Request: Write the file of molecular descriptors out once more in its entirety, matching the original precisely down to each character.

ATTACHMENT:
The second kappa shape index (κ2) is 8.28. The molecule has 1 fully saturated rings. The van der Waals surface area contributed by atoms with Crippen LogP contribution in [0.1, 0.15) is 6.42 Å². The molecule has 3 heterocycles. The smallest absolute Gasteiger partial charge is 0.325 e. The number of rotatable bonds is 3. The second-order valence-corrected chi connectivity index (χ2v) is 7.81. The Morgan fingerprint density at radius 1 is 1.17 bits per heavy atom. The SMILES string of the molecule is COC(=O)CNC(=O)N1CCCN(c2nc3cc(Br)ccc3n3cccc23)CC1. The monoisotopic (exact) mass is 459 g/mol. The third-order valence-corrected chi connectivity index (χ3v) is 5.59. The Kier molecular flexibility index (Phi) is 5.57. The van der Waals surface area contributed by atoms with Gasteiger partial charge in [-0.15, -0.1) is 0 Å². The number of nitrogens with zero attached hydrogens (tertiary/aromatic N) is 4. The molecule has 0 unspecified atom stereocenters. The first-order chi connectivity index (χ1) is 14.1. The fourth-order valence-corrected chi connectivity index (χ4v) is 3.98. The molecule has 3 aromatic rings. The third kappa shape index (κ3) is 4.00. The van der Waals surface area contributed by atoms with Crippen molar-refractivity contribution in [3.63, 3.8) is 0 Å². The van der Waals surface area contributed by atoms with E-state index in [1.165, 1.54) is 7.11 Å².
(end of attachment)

The second kappa shape index (κ2) is 8.28. The molecule has 1 fully saturated rings. The van der Waals surface area contributed by atoms with Crippen LogP contribution in [0.1, 0.15) is 6.42 Å². The molecule has 3 heterocycles. The smallest absolute Gasteiger partial charge is 0.325 e. The number of rotatable bonds is 3. The second-order valence-corrected chi connectivity index (χ2v) is 7.81. The Morgan fingerprint density at radius 1 is 1.17 bits per heavy atom. The SMILES string of the molecule is COC(=O)CNC(=O)N1CCCN(c2nc3cc(Br)ccc3n3cccc23)CC1. The monoisotopic (exact) mass is 459 g/mol. The third-order valence-corrected chi connectivity index (χ3v) is 5.59. The Kier molecular flexibility index (Phi) is 5.57. The van der Waals surface area contributed by atoms with Gasteiger partial charge in [-0.15, -0.1) is 0 Å². The number of nitrogens with zero attached hydrogens (tertiary/aromatic N) is 4. The molecule has 0 unspecified atom stereocenters. The first-order chi connectivity index (χ1) is 14.1. The fourth-order valence-corrected chi connectivity index (χ4v) is 3.98. The molecule has 3 aromatic rings. The third kappa shape index (κ3) is 4.00. The van der Waals surface area contributed by atoms with Crippen molar-refractivity contribution in [3.63, 3.8) is 0 Å². The van der Waals surface area contributed by atoms with E-state index in [1.165, 1.54) is 7.11 Å².